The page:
Cover: An Evaluation of the Emergency School Aid Act Nonprofit Organization Program

An Evaluation of the Emergency School Aid Act Nonprofit Organization Program

Vol. III, The Role of Community Organizations in Facilitating School Desegregation

Published 1978

by Lorraine M. McDonnell, Gail L. Zellman, M. S. Weatherford


Download eBook for Free

FormatFile SizeNotes
PDF file 4.5 MB

Use Adobe Acrobat Reader version 10 or higher for the best experience.


Purchase Print Copy

 Format Price
Add to Cart Paperback136 pages $15.00

Third in a series of volumes resulting from a two-year study of the Emergency School Aid Act nonprofit organization (ESAA-NPO) program, this report compares the effectiveness of ESAA-NPOs and non-ESAA community organizations in school desegregation. Based on interview and record data collected on 131 community organizations in 40 school districts throughout the country, the analysis used an impact score to measure the amount of change a group brought about in its community. The study found that the most significant determinant of high impact was a group's choice of tactics and activities. Groups that delivered educational services had a low to moderate impact. One of the most important predictors of group success was the decision to engage in advocacy activities. Although the study concedes that federal policymakers would probably not consider funding such community groups, it suggests other activities acceptable for ESAA funding, including information dissemination, the building of support for the desegregation plan, and efforts to increase parental involvement in the schools.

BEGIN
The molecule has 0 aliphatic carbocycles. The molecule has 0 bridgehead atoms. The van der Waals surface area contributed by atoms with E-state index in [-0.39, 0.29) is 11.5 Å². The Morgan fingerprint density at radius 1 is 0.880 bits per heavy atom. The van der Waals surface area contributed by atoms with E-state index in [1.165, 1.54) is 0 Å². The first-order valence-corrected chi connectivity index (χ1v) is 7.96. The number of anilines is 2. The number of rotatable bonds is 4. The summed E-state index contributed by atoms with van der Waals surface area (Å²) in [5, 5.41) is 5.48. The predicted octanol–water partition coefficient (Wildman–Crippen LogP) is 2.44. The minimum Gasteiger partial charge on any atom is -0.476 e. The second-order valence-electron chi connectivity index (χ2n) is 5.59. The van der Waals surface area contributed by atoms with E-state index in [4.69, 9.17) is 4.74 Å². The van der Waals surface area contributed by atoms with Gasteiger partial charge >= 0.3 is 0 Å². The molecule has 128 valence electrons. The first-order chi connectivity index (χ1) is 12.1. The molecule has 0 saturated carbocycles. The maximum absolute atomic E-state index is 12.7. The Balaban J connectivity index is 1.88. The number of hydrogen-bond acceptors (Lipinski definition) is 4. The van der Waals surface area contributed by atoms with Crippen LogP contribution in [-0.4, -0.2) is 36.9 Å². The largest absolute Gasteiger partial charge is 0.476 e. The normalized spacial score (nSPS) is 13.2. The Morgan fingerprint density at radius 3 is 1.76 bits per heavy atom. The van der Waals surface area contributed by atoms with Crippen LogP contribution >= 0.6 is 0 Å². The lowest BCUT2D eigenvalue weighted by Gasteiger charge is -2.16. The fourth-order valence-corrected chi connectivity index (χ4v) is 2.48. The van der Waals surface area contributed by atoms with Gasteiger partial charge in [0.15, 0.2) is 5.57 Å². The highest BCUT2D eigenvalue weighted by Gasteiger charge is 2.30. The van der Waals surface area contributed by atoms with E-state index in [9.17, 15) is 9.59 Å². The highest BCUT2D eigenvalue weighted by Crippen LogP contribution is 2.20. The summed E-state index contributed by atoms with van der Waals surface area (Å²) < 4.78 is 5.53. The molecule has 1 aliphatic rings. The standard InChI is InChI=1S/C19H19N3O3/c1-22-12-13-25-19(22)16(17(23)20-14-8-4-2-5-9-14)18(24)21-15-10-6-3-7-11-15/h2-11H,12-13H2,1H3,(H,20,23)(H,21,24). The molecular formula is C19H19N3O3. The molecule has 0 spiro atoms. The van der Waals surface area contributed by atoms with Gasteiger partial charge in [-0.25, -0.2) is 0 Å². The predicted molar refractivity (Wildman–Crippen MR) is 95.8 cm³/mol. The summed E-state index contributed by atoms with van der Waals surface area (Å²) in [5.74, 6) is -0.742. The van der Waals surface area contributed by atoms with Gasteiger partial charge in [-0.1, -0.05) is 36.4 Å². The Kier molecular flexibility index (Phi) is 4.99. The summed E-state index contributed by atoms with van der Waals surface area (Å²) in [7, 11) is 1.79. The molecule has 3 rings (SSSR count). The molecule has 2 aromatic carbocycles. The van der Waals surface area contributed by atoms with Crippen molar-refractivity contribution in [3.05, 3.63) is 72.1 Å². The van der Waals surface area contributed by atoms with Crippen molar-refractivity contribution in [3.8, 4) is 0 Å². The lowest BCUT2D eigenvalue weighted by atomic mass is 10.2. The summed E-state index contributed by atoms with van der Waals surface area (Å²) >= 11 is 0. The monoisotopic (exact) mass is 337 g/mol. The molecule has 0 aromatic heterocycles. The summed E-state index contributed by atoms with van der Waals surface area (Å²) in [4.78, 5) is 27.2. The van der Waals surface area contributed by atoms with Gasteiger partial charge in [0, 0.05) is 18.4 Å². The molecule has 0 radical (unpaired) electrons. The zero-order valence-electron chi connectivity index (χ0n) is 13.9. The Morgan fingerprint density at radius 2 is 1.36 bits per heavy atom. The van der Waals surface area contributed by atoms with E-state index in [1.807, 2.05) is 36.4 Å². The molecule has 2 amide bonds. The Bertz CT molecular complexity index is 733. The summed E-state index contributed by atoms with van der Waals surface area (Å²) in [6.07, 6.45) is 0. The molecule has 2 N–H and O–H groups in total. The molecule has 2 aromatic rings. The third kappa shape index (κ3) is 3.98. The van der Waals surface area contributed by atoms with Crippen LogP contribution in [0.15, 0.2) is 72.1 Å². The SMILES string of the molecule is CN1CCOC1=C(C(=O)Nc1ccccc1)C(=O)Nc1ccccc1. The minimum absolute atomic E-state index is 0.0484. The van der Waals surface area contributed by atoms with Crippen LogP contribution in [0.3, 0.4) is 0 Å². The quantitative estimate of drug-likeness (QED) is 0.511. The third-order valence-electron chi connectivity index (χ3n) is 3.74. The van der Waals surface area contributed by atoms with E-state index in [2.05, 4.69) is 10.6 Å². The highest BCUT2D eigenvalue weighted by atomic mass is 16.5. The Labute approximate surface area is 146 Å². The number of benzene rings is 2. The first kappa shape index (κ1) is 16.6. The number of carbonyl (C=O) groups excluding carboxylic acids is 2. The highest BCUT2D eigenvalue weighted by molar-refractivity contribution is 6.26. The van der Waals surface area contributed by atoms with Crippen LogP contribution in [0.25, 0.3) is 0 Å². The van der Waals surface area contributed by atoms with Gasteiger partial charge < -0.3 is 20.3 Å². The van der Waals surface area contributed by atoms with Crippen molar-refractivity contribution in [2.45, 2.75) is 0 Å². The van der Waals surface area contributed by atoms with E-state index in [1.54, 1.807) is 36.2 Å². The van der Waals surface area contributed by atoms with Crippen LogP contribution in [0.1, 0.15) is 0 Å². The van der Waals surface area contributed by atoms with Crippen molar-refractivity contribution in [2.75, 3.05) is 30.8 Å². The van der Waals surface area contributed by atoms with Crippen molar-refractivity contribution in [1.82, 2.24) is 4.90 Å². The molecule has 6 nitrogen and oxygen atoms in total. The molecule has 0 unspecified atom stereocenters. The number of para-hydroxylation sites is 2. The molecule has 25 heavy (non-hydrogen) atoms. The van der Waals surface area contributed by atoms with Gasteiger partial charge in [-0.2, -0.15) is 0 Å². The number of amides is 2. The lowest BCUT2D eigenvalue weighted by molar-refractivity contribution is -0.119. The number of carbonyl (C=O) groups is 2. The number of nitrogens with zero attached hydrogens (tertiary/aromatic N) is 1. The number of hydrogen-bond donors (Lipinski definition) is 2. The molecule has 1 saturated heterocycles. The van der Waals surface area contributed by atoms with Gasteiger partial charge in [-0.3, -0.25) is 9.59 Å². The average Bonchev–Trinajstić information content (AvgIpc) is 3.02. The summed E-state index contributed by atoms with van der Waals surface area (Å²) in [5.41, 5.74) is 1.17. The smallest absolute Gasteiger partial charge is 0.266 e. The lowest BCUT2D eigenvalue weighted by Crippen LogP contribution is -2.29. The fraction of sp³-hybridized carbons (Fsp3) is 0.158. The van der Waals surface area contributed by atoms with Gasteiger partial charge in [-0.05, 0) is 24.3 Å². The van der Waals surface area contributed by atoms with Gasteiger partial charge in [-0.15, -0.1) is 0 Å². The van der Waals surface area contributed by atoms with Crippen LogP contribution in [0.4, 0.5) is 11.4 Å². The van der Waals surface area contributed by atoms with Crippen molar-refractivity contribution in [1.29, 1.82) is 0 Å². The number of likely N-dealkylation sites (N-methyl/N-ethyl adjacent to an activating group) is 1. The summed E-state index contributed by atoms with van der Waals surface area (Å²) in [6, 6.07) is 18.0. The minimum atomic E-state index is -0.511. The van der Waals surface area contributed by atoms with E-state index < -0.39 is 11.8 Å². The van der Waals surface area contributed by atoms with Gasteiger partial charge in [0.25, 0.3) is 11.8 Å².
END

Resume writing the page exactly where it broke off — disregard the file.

This report is part of the RAND report series. The report was a product of RAND from 1948 to 1993 that represented the principal publication documenting and transmitting RAND's major research findings and final research.

This document and trademark(s) contained herein are protected by law. This representation of RAND intellectual property is provided for noncommercial use only. Unauthorized posting of this publication online is prohibited; linking directly to this product page is encouraged. Permission is required from RAND to reproduce, or reuse in another form, any of its research documents for commercial purposes. For information on reprint and reuse permissions, please visit

RAND is a nonprofit institution that helps improve policy and decisionmaking through research and analysis. RAND's publications do not necessarily reflect the opinions of its research clients and sponsors.